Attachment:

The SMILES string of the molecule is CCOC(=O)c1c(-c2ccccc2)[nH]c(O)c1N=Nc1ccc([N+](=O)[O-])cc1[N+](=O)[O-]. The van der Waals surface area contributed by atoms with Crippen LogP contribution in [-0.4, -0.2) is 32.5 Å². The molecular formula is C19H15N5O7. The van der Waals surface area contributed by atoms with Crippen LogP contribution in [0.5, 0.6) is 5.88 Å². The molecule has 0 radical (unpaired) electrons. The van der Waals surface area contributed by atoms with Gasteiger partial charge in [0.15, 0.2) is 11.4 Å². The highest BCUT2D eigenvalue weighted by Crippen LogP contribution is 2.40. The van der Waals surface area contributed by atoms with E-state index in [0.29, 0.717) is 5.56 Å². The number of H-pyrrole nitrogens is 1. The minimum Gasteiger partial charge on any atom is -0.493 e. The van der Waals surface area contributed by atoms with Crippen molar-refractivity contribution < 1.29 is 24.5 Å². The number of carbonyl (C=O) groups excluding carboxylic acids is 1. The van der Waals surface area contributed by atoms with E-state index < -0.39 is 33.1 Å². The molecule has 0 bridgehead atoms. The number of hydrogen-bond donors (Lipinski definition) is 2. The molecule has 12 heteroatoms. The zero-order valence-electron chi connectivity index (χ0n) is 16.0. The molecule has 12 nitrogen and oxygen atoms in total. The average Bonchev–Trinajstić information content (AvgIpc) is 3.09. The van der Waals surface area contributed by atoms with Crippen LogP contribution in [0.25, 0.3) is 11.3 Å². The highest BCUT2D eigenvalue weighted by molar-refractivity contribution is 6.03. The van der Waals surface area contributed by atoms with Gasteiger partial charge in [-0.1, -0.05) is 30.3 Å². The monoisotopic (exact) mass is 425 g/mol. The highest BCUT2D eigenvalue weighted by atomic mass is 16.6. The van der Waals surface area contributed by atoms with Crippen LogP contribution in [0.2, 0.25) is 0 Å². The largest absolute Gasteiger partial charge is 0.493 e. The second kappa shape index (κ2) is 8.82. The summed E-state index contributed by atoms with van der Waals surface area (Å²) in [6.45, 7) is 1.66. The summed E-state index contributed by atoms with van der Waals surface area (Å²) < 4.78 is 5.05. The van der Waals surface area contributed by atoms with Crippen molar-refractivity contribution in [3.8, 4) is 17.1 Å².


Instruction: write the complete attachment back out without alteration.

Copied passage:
The SMILES string of the molecule is CCOC(=O)c1c(-c2ccccc2)[nH]c(O)c1N=Nc1ccc([N+](=O)[O-])cc1[N+](=O)[O-]. The van der Waals surface area contributed by atoms with Crippen LogP contribution in [-0.4, -0.2) is 32.5 Å². The molecular formula is C19H15N5O7. The van der Waals surface area contributed by atoms with Crippen LogP contribution in [0.5, 0.6) is 5.88 Å². The molecule has 0 radical (unpaired) electrons. The van der Waals surface area contributed by atoms with Gasteiger partial charge in [0.15, 0.2) is 11.4 Å². The highest BCUT2D eigenvalue weighted by Crippen LogP contribution is 2.40. The van der Waals surface area contributed by atoms with E-state index in [0.29, 0.717) is 5.56 Å². The number of H-pyrrole nitrogens is 1. The minimum Gasteiger partial charge on any atom is -0.493 e. The van der Waals surface area contributed by atoms with Crippen molar-refractivity contribution < 1.29 is 24.5 Å². The number of carbonyl (C=O) groups excluding carboxylic acids is 1. The van der Waals surface area contributed by atoms with E-state index < -0.39 is 33.1 Å². The molecule has 0 bridgehead atoms. The number of hydrogen-bond donors (Lipinski definition) is 2. The molecule has 12 heteroatoms. The zero-order valence-electron chi connectivity index (χ0n) is 16.0. The molecule has 12 nitrogen and oxygen atoms in total. The average Bonchev–Trinajstić information content (AvgIpc) is 3.09. The van der Waals surface area contributed by atoms with Crippen LogP contribution in [0.25, 0.3) is 11.3 Å². The highest BCUT2D eigenvalue weighted by molar-refractivity contribution is 6.03. The van der Waals surface area contributed by atoms with Gasteiger partial charge in [-0.1, -0.05) is 30.3 Å². The monoisotopic (exact) mass is 425 g/mol. The highest BCUT2D eigenvalue weighted by atomic mass is 16.6. The van der Waals surface area contributed by atoms with Crippen LogP contribution in [0.2, 0.25) is 0 Å². The largest absolute Gasteiger partial charge is 0.493 e. The second kappa shape index (κ2) is 8.82. The summed E-state index contributed by atoms with van der Waals surface area (Å²) in [6.45, 7) is 1.66. The summed E-state index contributed by atoms with van der Waals surface area (Å²) < 4.78 is 5.05. The van der Waals surface area contributed by atoms with Crippen molar-refractivity contribution in [3.8, 4) is 17.1 Å².